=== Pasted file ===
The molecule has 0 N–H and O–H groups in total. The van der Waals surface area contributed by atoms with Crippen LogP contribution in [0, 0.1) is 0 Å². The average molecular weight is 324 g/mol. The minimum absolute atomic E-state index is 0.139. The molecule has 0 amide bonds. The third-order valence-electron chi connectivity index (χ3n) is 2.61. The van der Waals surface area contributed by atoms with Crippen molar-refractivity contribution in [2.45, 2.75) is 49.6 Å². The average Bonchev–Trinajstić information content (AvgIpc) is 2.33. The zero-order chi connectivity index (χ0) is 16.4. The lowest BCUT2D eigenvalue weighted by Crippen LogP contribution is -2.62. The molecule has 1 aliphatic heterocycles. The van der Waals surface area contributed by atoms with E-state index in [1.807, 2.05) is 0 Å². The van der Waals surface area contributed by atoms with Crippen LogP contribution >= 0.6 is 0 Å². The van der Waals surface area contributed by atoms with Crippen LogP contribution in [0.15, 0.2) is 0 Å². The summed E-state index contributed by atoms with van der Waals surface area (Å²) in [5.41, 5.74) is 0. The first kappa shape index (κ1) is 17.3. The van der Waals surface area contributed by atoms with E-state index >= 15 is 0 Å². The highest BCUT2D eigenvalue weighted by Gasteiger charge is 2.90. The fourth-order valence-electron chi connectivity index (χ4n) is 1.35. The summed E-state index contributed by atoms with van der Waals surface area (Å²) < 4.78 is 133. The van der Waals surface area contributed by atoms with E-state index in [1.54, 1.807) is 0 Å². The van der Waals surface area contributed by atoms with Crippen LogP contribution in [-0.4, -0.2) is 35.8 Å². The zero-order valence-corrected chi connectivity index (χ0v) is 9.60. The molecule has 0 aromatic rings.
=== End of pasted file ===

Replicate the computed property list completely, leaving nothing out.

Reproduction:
The molecule has 0 N–H and O–H groups in total. The van der Waals surface area contributed by atoms with Crippen LogP contribution in [0, 0.1) is 0 Å². The average molecular weight is 324 g/mol. The minimum absolute atomic E-state index is 0.139. The molecule has 0 amide bonds. The third-order valence-electron chi connectivity index (χ3n) is 2.61. The van der Waals surface area contributed by atoms with Crippen molar-refractivity contribution in [2.45, 2.75) is 49.6 Å². The average Bonchev–Trinajstić information content (AvgIpc) is 2.33. The zero-order chi connectivity index (χ0) is 16.4. The lowest BCUT2D eigenvalue weighted by Crippen LogP contribution is -2.62. The molecule has 1 aliphatic heterocycles. The van der Waals surface area contributed by atoms with E-state index in [1.807, 2.05) is 0 Å². The van der Waals surface area contributed by atoms with Crippen LogP contribution >= 0.6 is 0 Å². The van der Waals surface area contributed by atoms with Crippen LogP contribution in [0.15, 0.2) is 0 Å². The summed E-state index contributed by atoms with van der Waals surface area (Å²) in [5.41, 5.74) is 0. The first kappa shape index (κ1) is 17.3. The van der Waals surface area contributed by atoms with E-state index >= 15 is 0 Å². The highest BCUT2D eigenvalue weighted by Gasteiger charge is 2.90. The fourth-order valence-electron chi connectivity index (χ4n) is 1.35. The summed E-state index contributed by atoms with van der Waals surface area (Å²) < 4.78 is 133. The van der Waals surface area contributed by atoms with E-state index in [1.54, 1.807) is 0 Å². The van der Waals surface area contributed by atoms with Crippen LogP contribution in [-0.4, -0.2) is 35.8 Å². The zero-order valence-corrected chi connectivity index (χ0v) is 9.60. The molecule has 0 aromatic rings.